In part one of destroying the debt monster I shared how my once abundant mindset became warped the more I learned about my lack of financial responsibility. I talked about how I thought money really worked and how I thought debt was a good thing. Today I can acknowledge there is some good debt but back then I had no idea of that. I just knew that this debt thing was not helping me feel any better and most importantly I had no idea what to do about it.
Part 2 of Destroying the Debt Monster
When I realized I didn’t know how to solve this problem I was determined to figure this one out. It all started when I was exposed to Robert Kiyosaki’s “Rich Dad Poor Dad” that a fellow co-worker recommended to me. Oh yeah, this wasn’t any ordinary co-worker who knew very little about finances. Despite them working in a similar job as I was, the reality was he didn’t need to. He was financially set and merely worked for the joy of the challenge and medical benefits. Anyhow, as I read this book I learned about how Robert had two dads, a rich dad and a poor dad. The rich dad knew what it meant to be financially responsible while the poor dad struggled to get ahead.
This story really resonated with me. Everything I thought I knew about money was all wrong. For example, I thought having a credit card that you pay overtime is good albeit I had this burden of outstanding debt I had to somehow manage to destroy. One thing is for sure, each month I would review my finances and see I had to get control of this but the reality was if I didn’t fix my mindset no debt elimination plan was going to help me.
I had to get real with this pain of not having enough and barely getting by despite that wasn’t the case but it was how I felt. I felt like whatever money I had leftover after I paid my bills was barely enough to put towards this mountain of debt. I needed to change my thoughts about money before I can do anything.
I looked back on my life and remember seeing family and close friend’s family struggle with money, living paycheck to paycheck. I did not want that same feeling even though it was exactly what was happening to me. Have you ever heard Anthony Robbins talk about making a true decision? Well, for me that is exactly what it was. After thinking about how I no longer wanted this pain, in a quick instant I decided that I will no longer live like this and I was going to change my ways.
It may seem hard to believe that “a decision” is all that it took for me to change but reality was that is exactly what happened. I wanted to avoid that pain and the only way that was going to happen was if I let go once and for all. It’s like burning the bridge you just crossed over to get to the land of milk and honey. You don’t want to go back and you can’t, because the bridge is long and gone.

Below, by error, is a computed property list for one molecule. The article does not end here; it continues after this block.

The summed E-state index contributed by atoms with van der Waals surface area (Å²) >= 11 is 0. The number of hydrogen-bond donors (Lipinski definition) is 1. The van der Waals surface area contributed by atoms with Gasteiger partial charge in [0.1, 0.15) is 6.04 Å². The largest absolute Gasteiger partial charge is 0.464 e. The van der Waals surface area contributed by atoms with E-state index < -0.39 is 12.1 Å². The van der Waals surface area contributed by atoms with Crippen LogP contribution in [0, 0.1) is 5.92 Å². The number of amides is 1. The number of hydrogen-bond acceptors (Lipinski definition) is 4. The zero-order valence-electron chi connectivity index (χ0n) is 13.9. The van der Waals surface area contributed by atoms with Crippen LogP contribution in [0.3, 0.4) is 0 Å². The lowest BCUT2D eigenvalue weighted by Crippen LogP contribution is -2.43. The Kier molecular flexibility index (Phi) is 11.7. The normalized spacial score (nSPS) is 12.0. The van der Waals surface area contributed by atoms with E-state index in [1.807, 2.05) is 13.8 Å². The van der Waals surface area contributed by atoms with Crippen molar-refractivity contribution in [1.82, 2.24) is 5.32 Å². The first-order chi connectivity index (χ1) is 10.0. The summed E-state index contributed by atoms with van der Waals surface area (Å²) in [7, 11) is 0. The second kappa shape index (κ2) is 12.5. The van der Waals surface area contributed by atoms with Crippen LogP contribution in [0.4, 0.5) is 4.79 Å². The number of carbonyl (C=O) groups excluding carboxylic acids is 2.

At this point I was ready for a plan. I put together my personal financial statement to see where the focus was needed. At that time there weren’t very many programs out there other than using paper and pen. Yes, computers were around back then but they just didn’t have the tools and programs like they do today. So, I used a spreadsheet I created that listed our income and our list of fixed and variable expenses. It was a painful process but well worth the time since this was bringing some awareness where I needed help.
I had to get control of my expenses
I can’t say I wasn’t shocked but my expenses exceeded my income which explained why I wasn’t able to get ahead. I looked at my variable expenses (aka doodads) like going out to eat and shopping. I then looked at my fixed expenses to see which ones I can get some savings by switching to different providers. I was able to chisel back the expenses quite a bit and with the extra leftover money I applied it to the debt.
I decided to tackle the largest debt first while I paid just a bit more than the minimum to my credit card. From the extra leftover money I was able to get from cutting back, I applied it to my student loan payment. In fact, I was able to apply two months of payments worth each month. Within two years I paid it off.
During that time the credit card debt was slowing declining since I wasn’t using it anymore. I took the amount of money I was paying my student loan and directly applied it to the credit card. Within one year that was paid off too.
I was off to a great start. I got rid of this limited mindset and was able to conquer destroying two major debts. Being recently married with a house, I felt like I was in control but then something happened during that time. We had a beautiful boy and along with that came brand new expenses. I had a new challenge.
With this new challenge and momentum in my favor, I had to make sure I stayed financially responsible. In Part 3 of Destroying the Debt Monster I am going to talk about what I did next as a husband and being a brand new dad.
What kind of financial challenges have you been able to overcome?